Changes from the draft transition plans that are common to both the EUA Transition Plan and Enforcement Policy Transition Plan include:

  • Disposition of Devices Already Distributed: For manufacturers that do not intend to continue distribution of devices after the relevant EUA declaration terminates or enforcement policy transition period ends, the transition plans provide additional clarity regarding when FDA does not intend to object to the disposition and use of already distributed devices (i.e., FDA does not intend to request market removals of devices that had already been distributed). To be considered “already distributed,” devices must have been distributed either prior to the end of Phase 2 of the Enforcement Policy Transition Plan or the termination of the relevant EUA declaration. FDA’s approach for specific categories of devices is as follows:
    • For single-use, non-LSLS devices, including IVDs, market removal is not expected so long as such devices are used by the end user prior to the product expiration date. For IVDs authorized under EUAs, FDA does not intend to object to the continued use of such tests prior to the product expiration date in a manner consistent with the EUA that was in effect.
    • For reusable, non-LSLS devices, market removal is not expected so long as the device is used by the end user and either (a) is restored by the manufacturer to an FDA-cleared or -approved version of the device; or (b) has a physical and/or electronic copy of updated labeling that accurately describes the product features and regulatory status (e.g., that the product lacks FDA clearance, approval, or authorization).
    • For reusable LSLS devices, market removal is not expected so long as the device is restored to an FDA-cleared or -approved version of the device so that it may be used by the end user. If the devices are not restored, a physical and/or electronic copy of updated labeling that accurately describes the product features and regulatory status should be provided, and such devices are not to be used.
  • Provision of Updated Labeling: FDA will allow for the continued use of certain devices so long as manufacturers have or provide “a physical and/or electronic copy of updated labeling.” The transition plans provide additional clarity on what this means. The transition plans explains that manufacturers of reusable non-LSLS devices should provide updated labeling to the original purchaser and collaborate with the original purchaser to ensure that labeling is distributed to other relevant stakeholders, including distributors, healthcare facilities, providers, patients, and consumers. Manufacturers of reusable LSLS devices should take additional steps to ensure that stakeholders have the opportunity to request a physical copy of the labeling without cost.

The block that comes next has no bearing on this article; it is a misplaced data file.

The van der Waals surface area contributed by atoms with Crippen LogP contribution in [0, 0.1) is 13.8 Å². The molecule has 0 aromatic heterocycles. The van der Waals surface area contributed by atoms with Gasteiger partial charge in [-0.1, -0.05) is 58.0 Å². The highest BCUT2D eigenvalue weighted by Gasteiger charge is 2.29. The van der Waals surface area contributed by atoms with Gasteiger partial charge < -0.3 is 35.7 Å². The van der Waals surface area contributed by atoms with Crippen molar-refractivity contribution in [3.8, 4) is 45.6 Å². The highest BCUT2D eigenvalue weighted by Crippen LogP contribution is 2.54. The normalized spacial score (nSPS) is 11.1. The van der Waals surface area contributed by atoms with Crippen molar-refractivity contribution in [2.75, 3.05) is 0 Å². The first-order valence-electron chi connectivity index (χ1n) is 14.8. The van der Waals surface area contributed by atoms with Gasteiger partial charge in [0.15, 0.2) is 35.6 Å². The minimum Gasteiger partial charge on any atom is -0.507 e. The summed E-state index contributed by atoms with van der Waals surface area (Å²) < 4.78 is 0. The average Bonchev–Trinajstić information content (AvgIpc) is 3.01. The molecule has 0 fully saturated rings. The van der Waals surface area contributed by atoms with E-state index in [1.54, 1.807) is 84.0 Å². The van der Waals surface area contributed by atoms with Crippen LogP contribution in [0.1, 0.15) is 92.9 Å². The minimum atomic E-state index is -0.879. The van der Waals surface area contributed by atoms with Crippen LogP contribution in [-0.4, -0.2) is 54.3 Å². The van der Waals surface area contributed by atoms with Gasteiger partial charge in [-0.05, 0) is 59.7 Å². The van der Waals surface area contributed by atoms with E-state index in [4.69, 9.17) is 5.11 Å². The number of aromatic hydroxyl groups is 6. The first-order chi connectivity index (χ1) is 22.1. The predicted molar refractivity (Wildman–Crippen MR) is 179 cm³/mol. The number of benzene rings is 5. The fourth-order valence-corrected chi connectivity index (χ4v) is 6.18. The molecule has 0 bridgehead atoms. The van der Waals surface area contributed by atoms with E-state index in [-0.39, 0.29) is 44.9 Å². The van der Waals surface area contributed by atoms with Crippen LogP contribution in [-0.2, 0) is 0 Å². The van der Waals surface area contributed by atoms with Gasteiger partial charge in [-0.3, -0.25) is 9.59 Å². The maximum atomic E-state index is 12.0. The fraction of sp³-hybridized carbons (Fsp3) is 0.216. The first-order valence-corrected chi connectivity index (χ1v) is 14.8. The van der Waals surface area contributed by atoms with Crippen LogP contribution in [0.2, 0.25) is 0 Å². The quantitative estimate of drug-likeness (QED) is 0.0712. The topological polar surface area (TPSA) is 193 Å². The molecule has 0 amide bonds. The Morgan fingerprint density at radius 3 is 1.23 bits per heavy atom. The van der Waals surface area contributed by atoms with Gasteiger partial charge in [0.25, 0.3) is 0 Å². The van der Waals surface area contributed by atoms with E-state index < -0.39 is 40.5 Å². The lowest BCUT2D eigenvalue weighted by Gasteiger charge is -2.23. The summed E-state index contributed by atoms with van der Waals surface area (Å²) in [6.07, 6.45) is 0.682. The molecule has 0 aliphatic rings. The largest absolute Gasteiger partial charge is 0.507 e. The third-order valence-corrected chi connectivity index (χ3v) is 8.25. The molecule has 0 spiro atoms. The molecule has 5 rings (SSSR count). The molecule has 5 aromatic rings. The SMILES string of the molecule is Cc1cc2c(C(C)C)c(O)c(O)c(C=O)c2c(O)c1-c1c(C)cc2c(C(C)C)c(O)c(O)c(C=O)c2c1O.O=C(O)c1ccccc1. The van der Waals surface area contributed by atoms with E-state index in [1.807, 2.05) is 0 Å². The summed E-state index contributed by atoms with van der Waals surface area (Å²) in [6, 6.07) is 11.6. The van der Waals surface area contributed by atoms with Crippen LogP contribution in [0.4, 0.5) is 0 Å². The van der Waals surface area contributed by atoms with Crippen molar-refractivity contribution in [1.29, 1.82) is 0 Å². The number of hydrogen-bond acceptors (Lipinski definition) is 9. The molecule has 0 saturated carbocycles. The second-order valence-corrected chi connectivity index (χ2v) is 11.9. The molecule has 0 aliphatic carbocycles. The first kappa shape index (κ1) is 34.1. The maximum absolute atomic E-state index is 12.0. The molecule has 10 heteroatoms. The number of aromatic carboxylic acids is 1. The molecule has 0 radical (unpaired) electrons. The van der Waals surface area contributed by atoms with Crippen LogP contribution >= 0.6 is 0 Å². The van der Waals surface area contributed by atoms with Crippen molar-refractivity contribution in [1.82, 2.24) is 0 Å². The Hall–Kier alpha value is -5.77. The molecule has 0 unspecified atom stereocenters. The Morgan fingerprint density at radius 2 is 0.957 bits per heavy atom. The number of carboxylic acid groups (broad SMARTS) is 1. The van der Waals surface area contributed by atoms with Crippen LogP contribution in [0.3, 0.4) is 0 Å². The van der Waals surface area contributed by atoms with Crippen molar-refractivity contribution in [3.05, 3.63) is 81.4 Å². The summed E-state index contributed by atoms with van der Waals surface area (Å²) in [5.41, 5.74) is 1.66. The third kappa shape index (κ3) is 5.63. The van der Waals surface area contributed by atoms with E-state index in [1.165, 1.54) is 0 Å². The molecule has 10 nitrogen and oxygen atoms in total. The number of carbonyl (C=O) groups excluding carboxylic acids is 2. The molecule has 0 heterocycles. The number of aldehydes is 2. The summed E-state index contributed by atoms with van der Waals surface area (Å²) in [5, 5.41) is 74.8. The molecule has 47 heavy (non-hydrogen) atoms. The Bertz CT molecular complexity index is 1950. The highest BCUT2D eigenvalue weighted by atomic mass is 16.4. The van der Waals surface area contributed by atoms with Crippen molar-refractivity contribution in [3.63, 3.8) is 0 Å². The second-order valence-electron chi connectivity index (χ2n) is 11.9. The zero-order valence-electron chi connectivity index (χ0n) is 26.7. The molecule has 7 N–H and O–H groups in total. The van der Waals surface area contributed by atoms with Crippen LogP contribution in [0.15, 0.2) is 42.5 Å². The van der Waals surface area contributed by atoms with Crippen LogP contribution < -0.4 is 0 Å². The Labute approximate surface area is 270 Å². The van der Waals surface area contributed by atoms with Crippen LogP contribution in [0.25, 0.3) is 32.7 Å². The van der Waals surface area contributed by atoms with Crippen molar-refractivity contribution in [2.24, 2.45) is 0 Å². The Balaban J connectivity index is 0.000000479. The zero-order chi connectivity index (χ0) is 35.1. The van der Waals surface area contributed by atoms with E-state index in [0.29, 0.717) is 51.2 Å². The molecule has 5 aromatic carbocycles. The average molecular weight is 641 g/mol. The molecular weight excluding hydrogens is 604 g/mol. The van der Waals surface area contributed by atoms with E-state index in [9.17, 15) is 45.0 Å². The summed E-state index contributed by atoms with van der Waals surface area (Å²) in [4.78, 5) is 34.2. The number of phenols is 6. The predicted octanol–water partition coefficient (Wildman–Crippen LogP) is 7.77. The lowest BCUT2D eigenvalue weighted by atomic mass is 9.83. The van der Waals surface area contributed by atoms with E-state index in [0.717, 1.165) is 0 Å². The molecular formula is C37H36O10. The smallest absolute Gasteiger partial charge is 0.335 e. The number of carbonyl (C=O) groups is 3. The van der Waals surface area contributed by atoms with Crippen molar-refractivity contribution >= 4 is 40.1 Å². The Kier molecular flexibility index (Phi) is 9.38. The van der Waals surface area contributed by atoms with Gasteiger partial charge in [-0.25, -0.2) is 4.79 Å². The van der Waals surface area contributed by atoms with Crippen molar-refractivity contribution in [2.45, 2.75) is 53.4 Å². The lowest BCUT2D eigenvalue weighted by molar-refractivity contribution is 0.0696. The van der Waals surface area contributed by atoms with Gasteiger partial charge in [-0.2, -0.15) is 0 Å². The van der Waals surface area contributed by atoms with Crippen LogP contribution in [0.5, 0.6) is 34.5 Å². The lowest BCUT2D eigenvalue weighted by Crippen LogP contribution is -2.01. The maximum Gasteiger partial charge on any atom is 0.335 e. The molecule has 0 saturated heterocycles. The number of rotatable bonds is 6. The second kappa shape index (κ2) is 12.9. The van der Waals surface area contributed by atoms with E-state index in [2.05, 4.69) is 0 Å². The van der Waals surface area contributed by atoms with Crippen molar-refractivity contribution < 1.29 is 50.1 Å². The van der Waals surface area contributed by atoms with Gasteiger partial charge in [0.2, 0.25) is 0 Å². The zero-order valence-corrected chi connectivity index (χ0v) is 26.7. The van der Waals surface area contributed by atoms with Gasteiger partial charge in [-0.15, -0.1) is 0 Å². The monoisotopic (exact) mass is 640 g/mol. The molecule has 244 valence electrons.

• Case-by-Case Flexibility: FDA added language throughout both final transition plans emphasizing its authority to make case-by-case decisions regarding the enforcement of legal requirements in response to particular circumstances and questions that arise regarding a specific device or device type.

Next Steps and Implications for Manufacturers

FDA’s EUA Transition Plan and Enforcement Policy Transition Plan provide helpful clarity to medical device manufacturers as they begin to transition away from the FDA authorizations and policies unique to the COVID-19 pandemic. Manufacturers of devices marketed under enforcement discretion policies should begin preparing their transition implementation plans, as well as any necessary marketing authorization submissions, as soon as possible to ensure that they are prepared to meet FDA’s expectations once the transition periods begin. Similarly, manufacturers of devices marketed under COVID-19 EUAs should assess how they will respond if FDA announces a termination of relevant EUAs, including whether they will pursue traditional marketing authorization.

FDA plans to hold a webinar to discuss the EUA Transition Plan and Enforcement Policy Transition Plan on April 18, 2023. Ropes & Gray will continue to monitor developments in this area.  If you have any questions about this Alert, please contact any member of our FDA regulatory practice or your usual Ropes & Gray advisor.